For some reason, many employees think they're doing you a big favor by gracing you with their presence each day on the job--whether or not they're actually contributing value to your organization. In my experience, it's the negative ones who think they're doing you the biggest favor, and often they're the ones who are contributing the least. In fact, instead of adding energy to the organization, they often take it away.
If you've got negative employees, and you've been unsuccessful in getting them to adjust their attitudes, then you really have no other choice than to fire them. Remember this important rule of thumb: Hire slow, and fire fast.
Here are 7 negative employees who you need to get rid of as soon as you can.
1. The one who pushes his or her problems onto everyone else
Some people are masters at getting others to do their work for them. This is the employee who constantly complains about being overworked, yet actually accomplishes very little each day. Set measurable goals, and if your negative employee isn't meeting them, then it's time to take action.
2. The one who says, "Oh well, that's their problem"
There should never be a job or situation at work that is someone else's problem. Even if something crosses someone's desk that they normally don't handle, they should always take the responsibility to find the right person to handle it as efficiently and effectively as possible.
3. The one who constantly yells or loses their temper with clients and co-workers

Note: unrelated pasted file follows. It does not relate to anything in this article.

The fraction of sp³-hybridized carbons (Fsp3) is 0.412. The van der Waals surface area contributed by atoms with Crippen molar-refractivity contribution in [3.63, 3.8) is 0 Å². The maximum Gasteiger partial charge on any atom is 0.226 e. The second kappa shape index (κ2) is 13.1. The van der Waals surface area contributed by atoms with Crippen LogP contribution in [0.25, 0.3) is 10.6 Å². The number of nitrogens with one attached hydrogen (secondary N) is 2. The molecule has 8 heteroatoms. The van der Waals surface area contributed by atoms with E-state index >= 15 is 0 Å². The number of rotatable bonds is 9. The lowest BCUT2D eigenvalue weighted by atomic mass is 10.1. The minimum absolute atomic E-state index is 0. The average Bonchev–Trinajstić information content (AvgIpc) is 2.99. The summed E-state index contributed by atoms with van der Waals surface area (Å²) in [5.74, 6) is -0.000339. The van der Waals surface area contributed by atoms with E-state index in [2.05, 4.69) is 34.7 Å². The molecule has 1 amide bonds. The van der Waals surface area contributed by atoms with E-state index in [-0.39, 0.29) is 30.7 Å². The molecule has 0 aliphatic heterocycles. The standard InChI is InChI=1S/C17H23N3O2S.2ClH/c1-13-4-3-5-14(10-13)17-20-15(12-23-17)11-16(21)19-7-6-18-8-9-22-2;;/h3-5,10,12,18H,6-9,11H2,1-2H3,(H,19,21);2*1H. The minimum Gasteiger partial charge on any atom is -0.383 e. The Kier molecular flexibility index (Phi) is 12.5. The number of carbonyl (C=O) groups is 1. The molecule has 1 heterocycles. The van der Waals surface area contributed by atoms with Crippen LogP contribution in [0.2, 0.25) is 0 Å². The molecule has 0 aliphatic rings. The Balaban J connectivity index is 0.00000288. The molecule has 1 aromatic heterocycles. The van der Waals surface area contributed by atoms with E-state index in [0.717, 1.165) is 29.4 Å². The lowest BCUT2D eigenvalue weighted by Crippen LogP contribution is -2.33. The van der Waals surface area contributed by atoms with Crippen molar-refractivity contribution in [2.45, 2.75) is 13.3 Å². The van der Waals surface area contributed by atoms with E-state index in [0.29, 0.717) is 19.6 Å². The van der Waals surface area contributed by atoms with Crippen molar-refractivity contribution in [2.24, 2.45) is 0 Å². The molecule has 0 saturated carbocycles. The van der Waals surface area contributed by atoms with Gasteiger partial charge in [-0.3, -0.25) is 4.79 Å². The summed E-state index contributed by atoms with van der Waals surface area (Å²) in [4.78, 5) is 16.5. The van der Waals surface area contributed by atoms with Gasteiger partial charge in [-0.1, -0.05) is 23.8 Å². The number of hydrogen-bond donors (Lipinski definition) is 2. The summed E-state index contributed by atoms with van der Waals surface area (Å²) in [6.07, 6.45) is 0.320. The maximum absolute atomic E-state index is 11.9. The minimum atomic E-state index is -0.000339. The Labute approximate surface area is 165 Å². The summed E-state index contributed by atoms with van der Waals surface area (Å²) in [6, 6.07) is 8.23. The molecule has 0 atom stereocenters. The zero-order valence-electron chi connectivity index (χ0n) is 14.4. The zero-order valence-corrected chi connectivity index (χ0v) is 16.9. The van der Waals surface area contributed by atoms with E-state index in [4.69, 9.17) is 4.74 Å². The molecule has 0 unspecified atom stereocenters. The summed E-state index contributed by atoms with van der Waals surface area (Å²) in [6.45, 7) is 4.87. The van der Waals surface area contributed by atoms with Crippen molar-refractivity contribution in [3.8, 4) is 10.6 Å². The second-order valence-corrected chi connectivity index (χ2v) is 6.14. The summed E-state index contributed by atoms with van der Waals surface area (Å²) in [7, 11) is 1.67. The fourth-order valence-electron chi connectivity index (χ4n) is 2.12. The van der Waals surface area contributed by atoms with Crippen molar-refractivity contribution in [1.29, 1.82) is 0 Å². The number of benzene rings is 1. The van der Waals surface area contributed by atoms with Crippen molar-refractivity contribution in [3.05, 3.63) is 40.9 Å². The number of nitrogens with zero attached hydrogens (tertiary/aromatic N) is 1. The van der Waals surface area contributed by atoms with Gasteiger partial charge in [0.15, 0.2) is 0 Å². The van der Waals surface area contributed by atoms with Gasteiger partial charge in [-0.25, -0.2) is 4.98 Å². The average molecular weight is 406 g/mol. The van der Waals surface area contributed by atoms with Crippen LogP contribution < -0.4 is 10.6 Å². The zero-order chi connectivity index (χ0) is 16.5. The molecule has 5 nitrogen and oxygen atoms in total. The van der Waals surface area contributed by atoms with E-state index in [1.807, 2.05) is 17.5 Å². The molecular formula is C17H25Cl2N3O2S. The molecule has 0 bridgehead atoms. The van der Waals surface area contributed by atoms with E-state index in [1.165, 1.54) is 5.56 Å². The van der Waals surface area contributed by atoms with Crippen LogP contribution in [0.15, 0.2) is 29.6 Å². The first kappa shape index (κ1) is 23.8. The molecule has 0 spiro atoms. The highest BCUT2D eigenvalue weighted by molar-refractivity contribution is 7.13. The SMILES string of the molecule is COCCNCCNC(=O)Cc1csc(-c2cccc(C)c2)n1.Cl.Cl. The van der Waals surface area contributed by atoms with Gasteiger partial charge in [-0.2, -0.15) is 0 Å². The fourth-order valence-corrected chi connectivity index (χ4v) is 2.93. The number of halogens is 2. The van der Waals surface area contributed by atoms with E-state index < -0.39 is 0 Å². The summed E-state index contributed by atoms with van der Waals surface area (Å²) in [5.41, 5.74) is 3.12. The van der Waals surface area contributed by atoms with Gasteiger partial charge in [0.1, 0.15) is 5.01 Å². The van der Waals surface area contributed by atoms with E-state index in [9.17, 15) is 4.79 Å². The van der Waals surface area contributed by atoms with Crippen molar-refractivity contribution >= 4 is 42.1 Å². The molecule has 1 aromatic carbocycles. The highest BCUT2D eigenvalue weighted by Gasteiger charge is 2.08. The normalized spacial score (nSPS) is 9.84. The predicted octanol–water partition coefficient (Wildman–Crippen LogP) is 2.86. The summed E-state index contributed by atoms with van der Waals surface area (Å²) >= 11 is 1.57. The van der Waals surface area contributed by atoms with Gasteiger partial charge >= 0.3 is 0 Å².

This kind of negative behavior is simply not acceptable. Show employees who can't control their temper the door.
4. The one who always takes meetings off track
You know the one--the employee who seems to love nothing more than talking about anything else in a meeting besides whatever is on your agenda. Don't allow negative employees to ruin your meetings.
5. The one who everyone else complains about
When several employees are complaining about a particular coworker, there's a good chance you've got a negative employee on your hands. Instead of ignoring the complaints, check them out--and then take action if necessary.
6. The one who says, "That's not my job" or "This is stupid"
An employee who consistently demonstrates this kind of attitude is not an employee who deserves a job--certainly not in your business.
7. The one who is clearly unhappy
Unhappy employees aren't good for you, your business, your customers, or anyone else. They make everyone around them unhappy, too, and that's bad for your business. Help them find happiness by getting them out of your business and on to new opportunities as quickly as possible.